copyright 2010 by Marc Haegeman
The Royal Ballet of Flanders celebrated its 40th anniversary this season. Within the local cultural state of affairs this is nothing short of a miraculous event which has to be welcomed with as much relief as joy. For Belgium’s only academically trained professional ballet company, these four decades have been neither easy nor obvious and more often than not healthy artistic aspirations were overshadowed by a chronic lack of funds. And they still are. The arrival of Australian Kathryn Bennetts as artistic director in 2005 resulted in a change in approach. Serious efforts to upscale production standards and profile did definitely contribute to put the company on the map – if, perversely, perhaps with more success abroad than locally. One of the main issues, however, remains the development of a repertory. In dropping everything anterior to 2005 Bennetts bravely made this responsibility totally hers. Yet the current season wasn’t in any way different from the preceding ones, in that it didn’t give us any real indication where the company is heading to and in what way it is going to survive the next 10 years. While solid productions of "The Sleeping Beauty" and "Swan Lake" were recently acquired, the emphasis lies clearly on performing the beloved Forsythe – to compare this season Flanders will have danced 12 performances of "Artifact" and 12 of "Impressing the Czar" against 8 of the new "Swan Lake" – and the newly added pieces don’t always inspire the same amount of confidence for the future.
This is Dawson’s second creation for the company and while it would be difficult to top his outstanding "A Sweet Spell of Oblivion" from 2007, "The Third Light" easily ranks among the most rewarding new ballets acquired by Flanders in the last dozen years. Inspired by the various connotations of “light” and set to an especially commissioned score for strings by Gavin Bryars, Dawson offers again a thoroughly captivating dance piece, which subtly blends plasticity, music and scenic design, unraveling an array of moods but also attaining heights of sublime beauty along the way.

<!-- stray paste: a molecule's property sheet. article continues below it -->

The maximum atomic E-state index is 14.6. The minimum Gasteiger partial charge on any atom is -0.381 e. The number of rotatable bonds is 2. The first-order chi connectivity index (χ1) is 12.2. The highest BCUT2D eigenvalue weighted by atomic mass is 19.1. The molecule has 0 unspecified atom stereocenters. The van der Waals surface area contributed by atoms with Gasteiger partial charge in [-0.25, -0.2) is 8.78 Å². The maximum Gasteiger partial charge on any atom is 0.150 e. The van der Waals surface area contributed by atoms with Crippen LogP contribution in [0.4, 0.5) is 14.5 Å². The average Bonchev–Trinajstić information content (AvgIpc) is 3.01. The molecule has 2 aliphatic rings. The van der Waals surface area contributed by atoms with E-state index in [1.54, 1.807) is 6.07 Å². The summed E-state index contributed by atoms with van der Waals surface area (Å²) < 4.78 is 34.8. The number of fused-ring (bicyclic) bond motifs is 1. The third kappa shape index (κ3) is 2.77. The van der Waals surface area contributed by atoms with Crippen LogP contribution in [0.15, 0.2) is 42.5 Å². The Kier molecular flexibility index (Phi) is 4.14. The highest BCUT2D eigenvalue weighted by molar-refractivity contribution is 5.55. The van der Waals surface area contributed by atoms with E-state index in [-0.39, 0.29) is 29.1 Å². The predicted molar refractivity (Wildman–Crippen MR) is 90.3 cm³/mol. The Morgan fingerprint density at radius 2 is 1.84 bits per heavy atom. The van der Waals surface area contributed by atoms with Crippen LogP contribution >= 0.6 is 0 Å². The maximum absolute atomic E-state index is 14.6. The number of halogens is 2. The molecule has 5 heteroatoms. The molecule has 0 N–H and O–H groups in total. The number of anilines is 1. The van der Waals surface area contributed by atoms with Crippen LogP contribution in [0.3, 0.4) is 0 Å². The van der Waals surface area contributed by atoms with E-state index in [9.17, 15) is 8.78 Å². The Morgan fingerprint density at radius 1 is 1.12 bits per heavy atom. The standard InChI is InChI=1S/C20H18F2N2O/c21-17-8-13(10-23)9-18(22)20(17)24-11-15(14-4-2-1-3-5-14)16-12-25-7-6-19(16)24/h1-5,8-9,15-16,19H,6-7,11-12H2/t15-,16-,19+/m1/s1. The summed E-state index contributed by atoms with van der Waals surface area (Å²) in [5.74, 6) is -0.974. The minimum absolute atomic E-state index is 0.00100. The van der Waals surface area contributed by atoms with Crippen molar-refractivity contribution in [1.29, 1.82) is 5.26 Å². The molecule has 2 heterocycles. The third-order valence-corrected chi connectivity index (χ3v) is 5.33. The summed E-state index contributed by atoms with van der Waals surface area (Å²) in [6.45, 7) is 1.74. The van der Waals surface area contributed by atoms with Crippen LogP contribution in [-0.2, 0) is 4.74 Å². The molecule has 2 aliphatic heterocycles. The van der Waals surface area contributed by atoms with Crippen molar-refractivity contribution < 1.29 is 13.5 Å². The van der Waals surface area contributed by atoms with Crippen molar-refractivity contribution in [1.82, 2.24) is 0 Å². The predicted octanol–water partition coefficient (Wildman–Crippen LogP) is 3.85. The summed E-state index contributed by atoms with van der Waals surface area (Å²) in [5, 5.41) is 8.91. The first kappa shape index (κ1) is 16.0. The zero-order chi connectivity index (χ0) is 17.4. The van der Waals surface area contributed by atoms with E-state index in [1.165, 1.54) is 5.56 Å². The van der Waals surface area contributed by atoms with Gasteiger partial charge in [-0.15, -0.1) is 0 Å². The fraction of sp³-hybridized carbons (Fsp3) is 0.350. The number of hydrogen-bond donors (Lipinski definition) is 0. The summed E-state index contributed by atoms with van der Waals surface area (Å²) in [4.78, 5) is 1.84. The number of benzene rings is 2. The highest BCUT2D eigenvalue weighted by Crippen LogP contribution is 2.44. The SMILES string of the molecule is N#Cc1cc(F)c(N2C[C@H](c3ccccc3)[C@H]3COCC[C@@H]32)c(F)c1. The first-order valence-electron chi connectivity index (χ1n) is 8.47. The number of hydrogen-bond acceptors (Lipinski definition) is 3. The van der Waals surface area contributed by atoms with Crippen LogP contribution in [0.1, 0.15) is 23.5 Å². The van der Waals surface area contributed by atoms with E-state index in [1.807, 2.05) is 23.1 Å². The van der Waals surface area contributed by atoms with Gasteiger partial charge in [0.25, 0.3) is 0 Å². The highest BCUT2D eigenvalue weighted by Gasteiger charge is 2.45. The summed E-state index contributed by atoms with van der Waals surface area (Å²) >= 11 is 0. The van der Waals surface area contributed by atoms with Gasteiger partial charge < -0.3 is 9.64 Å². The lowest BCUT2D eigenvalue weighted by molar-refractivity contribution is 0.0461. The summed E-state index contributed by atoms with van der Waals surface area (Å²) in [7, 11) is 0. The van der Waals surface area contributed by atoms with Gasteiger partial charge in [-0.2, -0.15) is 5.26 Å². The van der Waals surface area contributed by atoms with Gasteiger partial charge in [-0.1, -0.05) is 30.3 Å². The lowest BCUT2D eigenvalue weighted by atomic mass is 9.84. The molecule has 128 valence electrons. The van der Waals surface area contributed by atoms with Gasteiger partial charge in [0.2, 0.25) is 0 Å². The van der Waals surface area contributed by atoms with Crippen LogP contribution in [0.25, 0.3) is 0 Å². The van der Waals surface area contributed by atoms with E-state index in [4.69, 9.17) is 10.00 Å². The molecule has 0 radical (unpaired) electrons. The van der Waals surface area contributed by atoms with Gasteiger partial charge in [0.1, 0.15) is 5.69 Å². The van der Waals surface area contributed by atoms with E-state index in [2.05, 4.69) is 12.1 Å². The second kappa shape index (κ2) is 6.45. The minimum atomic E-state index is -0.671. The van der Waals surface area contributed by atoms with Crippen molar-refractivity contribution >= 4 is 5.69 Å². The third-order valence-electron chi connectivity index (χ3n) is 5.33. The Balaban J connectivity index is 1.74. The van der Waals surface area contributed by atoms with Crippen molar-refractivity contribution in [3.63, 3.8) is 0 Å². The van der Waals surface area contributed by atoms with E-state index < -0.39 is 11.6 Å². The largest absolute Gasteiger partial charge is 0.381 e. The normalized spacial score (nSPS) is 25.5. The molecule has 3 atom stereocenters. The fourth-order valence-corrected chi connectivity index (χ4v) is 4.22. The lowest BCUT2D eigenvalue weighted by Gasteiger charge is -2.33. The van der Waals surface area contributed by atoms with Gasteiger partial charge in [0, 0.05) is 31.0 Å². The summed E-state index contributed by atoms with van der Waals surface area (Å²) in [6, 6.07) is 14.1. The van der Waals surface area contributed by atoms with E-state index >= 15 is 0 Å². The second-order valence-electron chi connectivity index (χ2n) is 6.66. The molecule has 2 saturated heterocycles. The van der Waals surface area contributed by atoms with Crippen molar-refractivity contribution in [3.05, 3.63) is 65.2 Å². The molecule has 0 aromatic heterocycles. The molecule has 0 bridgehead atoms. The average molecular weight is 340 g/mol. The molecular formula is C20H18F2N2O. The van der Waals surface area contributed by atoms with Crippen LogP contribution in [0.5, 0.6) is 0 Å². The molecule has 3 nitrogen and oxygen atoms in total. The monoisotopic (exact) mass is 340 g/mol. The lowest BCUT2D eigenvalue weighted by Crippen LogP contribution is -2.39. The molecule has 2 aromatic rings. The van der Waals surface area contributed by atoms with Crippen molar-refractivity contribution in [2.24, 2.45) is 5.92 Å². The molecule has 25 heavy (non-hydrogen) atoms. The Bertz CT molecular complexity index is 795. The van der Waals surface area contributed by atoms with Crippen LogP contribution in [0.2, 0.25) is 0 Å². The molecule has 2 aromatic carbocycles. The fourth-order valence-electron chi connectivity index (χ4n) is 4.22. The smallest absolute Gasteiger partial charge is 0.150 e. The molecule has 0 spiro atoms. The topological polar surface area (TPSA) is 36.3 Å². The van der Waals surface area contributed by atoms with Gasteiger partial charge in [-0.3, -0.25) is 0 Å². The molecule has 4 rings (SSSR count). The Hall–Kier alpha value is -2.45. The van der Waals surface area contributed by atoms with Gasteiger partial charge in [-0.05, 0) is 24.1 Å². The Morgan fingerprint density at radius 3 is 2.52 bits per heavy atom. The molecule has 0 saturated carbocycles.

Within an intriguing décor staged by John Otto and variably lit by Bert Dalhuysen (both are regular collaborators), Dawson uses Bryars’ mesmerizing music to let a group of five male and five female dancers appear in an almost uninterrupted flow, juxtaposing walks and runs, solos and combinations with seemingly inexhaustible inventiveness. While stylistically the Forsythe lineage is obvious, Dawson assures a more gratifying range of expressivity and emotional shading – and Dawson is primarily interested in dance. The ensemble appeared alert, swift, and brimming with assurance. At their heart was a riveting duet danced by Courtney Richardson and Wim Vanlessen, culminating in a striking moment of solitude.
For Balanchine’s "Theme and Variations," which the company first performed in 2005, the company has clearly gained in confidence to evoke the distanced memory of Marius Petipa’s Imperial Russian Ballet. Rehearsed by Patricia Neary and now with several seasons of "The Sleeping Beauty" behind them, principals Aki Saito and Wim Vanlessen performed the demanding variations with admirable ease and brilliance, stylishly suggesting the link between the two ballets.
Jirí Kylián’s 1981 Forgotten Land, set to Benjamin Britten’s "Sinfonia da Requiem," was given an irresistibly refreshing performance, equally compelling in physical excitement and emotional impact. Any quibbles about the dated theatrics were soon silenced by the dancers’ energy and character, overriding even the choreographer’s impersonal approach.
Yet, after the hopeful light that seemed to have been guiding “Grands égards” the following triple bill “Kylian, Fonte, Pickett” in March was in many ways back to the dark ages again, marked by an onslaught of what could be called Yankee-trash. Albeit including two world premieres, this programme was just another useless stab at “aren’t we trendy and cool?” but brought nothing of lasting value for this company.
"Reign" is a creation from American Helen Pickett, who danced more than ten years with Forsythe/Frankfurt before performing with the experimental theatre collective The Wooster Group. Out here nobody has forgotten Pickett’s appearance as Agnes in Forsythe’s "Impressing the Czar." Since 2005 she has been active as a dance-maker in the USA and "Reign" is her first endeavour on European soil. It has eight women trapped in obscurity and in a series of movements stubbornly unrelated to a tape collage of Rachmaninov and Mendelssohn snippets. For some reason most of the dancers appeared on pointes, while nothing significant was done with them. From the booklet we learned Reign was inspired by poetry from T.S. Elliott and for the first time his poems appeared a spiteful bore.